Friday, June 29, 2007



Article 9 of Japan's constitution renounces the right to wage war and forbids the maintenance of a military. Successive governments have interpreted this as allowing a military solely for self-defence, but banning those forces from aiding an ally.
This about to change, in an astounding use of semantics (spin) Japan, with US prompting, Is about to abandon the 'self defence only' condition imposed after World War 2
Prime Minister Shinzo Abe has made rewriting Japan's post-World War Two pacifist constitution a key goal.
"Should the United States suffer damage from a ballistic missile, it would seriously influence the defence of our own nation," Abe was quoted as saying.

Japan should be prepared to shoot down ballistic missiles bound for the United States, say 'government advisers'


NINE long-serving employees of a Melbourne curtain factory have been sacked without redundancy pay by their employer for "operational reasons".
The women have worked at Pele Curtains in Mitcham for between 11 and 21 years, and are estimated to be owed up to $10,000 each for redundancy pay and long service leave.
But their employer on Monday sacked them with 15 minutes' notice, saying the business had suffered from decreasing orders.

Thursday, June 28, 2007


CHILD EXAMS BACKPEDAL ALREADY. The article below shows just how little thought and planning has gone in to Howards Megalomaniac attempt to make his mark on history.
Emasculating original Australians so uranium can be mined and PERMANENTLY TOXIC RADIOACTIVE WASTE can be stored.
That's what Howard is about!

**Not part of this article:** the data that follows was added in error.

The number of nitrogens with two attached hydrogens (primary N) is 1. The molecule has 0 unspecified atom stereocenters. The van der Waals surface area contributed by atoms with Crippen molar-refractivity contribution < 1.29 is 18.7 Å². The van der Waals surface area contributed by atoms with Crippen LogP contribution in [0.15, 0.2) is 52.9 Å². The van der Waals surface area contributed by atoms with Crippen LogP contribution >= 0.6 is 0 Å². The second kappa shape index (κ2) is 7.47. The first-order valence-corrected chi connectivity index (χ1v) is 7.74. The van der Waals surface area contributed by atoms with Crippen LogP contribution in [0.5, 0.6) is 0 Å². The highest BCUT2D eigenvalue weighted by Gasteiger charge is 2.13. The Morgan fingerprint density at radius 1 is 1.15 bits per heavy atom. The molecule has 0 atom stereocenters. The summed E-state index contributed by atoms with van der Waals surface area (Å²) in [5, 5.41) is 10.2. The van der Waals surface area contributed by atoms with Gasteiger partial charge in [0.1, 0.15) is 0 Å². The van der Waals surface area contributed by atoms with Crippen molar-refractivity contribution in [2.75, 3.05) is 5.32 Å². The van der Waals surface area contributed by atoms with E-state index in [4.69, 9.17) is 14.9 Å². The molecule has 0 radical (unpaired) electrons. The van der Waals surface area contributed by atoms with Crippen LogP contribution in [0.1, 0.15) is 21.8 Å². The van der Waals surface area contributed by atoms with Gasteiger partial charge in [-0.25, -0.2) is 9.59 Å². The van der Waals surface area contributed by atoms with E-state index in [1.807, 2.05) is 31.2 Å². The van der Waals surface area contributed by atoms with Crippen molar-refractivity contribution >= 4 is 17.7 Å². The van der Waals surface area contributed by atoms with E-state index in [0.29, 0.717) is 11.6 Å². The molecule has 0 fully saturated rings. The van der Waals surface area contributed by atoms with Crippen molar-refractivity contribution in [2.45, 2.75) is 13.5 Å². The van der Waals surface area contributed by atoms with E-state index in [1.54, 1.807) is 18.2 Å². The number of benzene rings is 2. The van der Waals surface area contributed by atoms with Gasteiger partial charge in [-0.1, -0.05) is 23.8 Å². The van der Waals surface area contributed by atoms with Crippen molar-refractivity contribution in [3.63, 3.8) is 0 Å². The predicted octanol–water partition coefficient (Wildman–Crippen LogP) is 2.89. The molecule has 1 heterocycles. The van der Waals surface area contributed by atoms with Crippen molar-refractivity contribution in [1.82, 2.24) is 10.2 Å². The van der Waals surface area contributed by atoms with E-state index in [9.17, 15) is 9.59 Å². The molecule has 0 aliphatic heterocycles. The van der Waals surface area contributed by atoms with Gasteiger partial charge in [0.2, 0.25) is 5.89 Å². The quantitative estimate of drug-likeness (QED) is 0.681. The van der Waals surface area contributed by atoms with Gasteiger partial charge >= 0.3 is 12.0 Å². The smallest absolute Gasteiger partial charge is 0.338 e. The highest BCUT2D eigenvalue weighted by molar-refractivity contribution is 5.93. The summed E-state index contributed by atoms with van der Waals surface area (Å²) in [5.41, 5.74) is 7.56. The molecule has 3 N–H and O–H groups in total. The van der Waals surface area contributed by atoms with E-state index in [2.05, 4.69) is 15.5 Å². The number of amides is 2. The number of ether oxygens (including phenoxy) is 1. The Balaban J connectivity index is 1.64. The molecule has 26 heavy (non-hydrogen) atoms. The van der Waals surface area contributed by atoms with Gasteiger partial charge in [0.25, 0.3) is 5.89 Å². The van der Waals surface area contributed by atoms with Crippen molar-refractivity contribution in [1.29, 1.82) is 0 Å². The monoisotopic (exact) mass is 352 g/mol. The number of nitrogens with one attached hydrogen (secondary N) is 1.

Health Minister Tony Abbott says the health checks are not a new thing and he would like every Indigenous child to under go one. (ABC TV)

Health Minister Tony Abbott says health checks for Indigenous children in the Northern Territory will not be compulsory.
The health checks are part of the Commonwealth's strategy to address child sex abuse.
Mr Abbott says the checks are not a new thing and he would like every Indigenous child to under go the check.
"They're not going to be compulsory in the sense that a random breath test is compulsory," he said.
"But we do very strongly encourage parents to get these or permit these for their kids in the same way that we very strongly encourage parents to get their kids immunised."
The Federal Government's intervention plan to prevent child sexual abuse in Aboriginal communities initially included compulsory health checks for all Indigenous children.
The health checks were criticised by individuals and community groups, including Indigenous Doctors' Association's president Dr Mark Wenitong.
Dr Wenitong said doctors would not perform a check-up on any child under the age of 16 unless the parent has given consent

Monday, June 25, 2007


I'm feeling sick to my stomach to be witnessing Howards manipulations. As analysts and pundits offer their opinions, the sheer scale of Howards plan is emerging.

Asked if the reforms were a vote grab ahead of the federal election, Mr Howard angrily replied: "That is a ludicrous suggestion and you know it".
Mr Howard also dismissed the suggestion his reforms would not be willingly adopted by Aboriginal people.
"I have no doubt that the women and children of indigenous communities will warmly welcome the Federal Government's actions," he said.,20867,21962652-1702,00.html

Former Liberal prime minister Malcolm Fraser has lashed out at the Commonwealth's Indigenous plan, calling it a throw back to paternalism

The federal government's sweeping plans to halt the abuse of Aboriginal children in the Northern Territory are racist and won't work, ACT Chief Minister Jon Stanhope says